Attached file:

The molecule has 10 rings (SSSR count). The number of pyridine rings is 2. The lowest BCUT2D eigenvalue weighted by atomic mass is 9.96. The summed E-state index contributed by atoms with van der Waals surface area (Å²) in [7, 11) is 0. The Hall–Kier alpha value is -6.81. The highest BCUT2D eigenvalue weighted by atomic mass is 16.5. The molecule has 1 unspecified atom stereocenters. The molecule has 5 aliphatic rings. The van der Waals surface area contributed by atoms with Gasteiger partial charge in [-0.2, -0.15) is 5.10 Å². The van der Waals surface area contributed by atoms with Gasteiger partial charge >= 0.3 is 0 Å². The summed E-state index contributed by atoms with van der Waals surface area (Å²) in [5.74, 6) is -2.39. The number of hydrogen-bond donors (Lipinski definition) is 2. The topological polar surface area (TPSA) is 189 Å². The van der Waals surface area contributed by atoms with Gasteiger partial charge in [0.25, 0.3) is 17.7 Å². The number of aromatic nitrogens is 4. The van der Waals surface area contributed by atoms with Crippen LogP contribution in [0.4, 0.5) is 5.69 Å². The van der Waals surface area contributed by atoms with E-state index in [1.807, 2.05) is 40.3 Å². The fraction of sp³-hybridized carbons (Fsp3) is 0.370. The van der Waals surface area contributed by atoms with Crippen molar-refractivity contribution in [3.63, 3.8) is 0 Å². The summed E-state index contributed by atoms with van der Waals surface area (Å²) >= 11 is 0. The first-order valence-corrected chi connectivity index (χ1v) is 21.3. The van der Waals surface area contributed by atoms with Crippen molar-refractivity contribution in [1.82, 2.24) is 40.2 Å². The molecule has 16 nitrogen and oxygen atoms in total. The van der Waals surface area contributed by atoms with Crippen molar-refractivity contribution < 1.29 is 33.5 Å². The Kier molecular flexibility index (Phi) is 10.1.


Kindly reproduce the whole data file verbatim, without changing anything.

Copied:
The molecule has 10 rings (SSSR count). The number of pyridine rings is 2. The lowest BCUT2D eigenvalue weighted by atomic mass is 9.96. The summed E-state index contributed by atoms with van der Waals surface area (Å²) in [7, 11) is 0. The Hall–Kier alpha value is -6.81. The highest BCUT2D eigenvalue weighted by atomic mass is 16.5. The molecule has 1 unspecified atom stereocenters. The molecule has 5 aliphatic rings. The van der Waals surface area contributed by atoms with Gasteiger partial charge in [-0.2, -0.15) is 5.10 Å². The van der Waals surface area contributed by atoms with Gasteiger partial charge >= 0.3 is 0 Å². The summed E-state index contributed by atoms with van der Waals surface area (Å²) in [5.74, 6) is -2.39. The number of hydrogen-bond donors (Lipinski definition) is 2. The topological polar surface area (TPSA) is 189 Å². The van der Waals surface area contributed by atoms with Gasteiger partial charge in [0.25, 0.3) is 17.7 Å². The number of aromatic nitrogens is 4. The van der Waals surface area contributed by atoms with Crippen LogP contribution in [0.4, 0.5) is 5.69 Å². The van der Waals surface area contributed by atoms with E-state index in [1.807, 2.05) is 40.3 Å². The fraction of sp³-hybridized carbons (Fsp3) is 0.370. The van der Waals surface area contributed by atoms with Crippen molar-refractivity contribution in [3.63, 3.8) is 0 Å². The summed E-state index contributed by atoms with van der Waals surface area (Å²) >= 11 is 0. The first-order valence-corrected chi connectivity index (χ1v) is 21.3. The van der Waals surface area contributed by atoms with Crippen molar-refractivity contribution in [1.82, 2.24) is 40.2 Å². The molecule has 16 nitrogen and oxygen atoms in total. The van der Waals surface area contributed by atoms with Crippen molar-refractivity contribution < 1.29 is 33.5 Å². The Kier molecular flexibility index (Phi) is 10.1.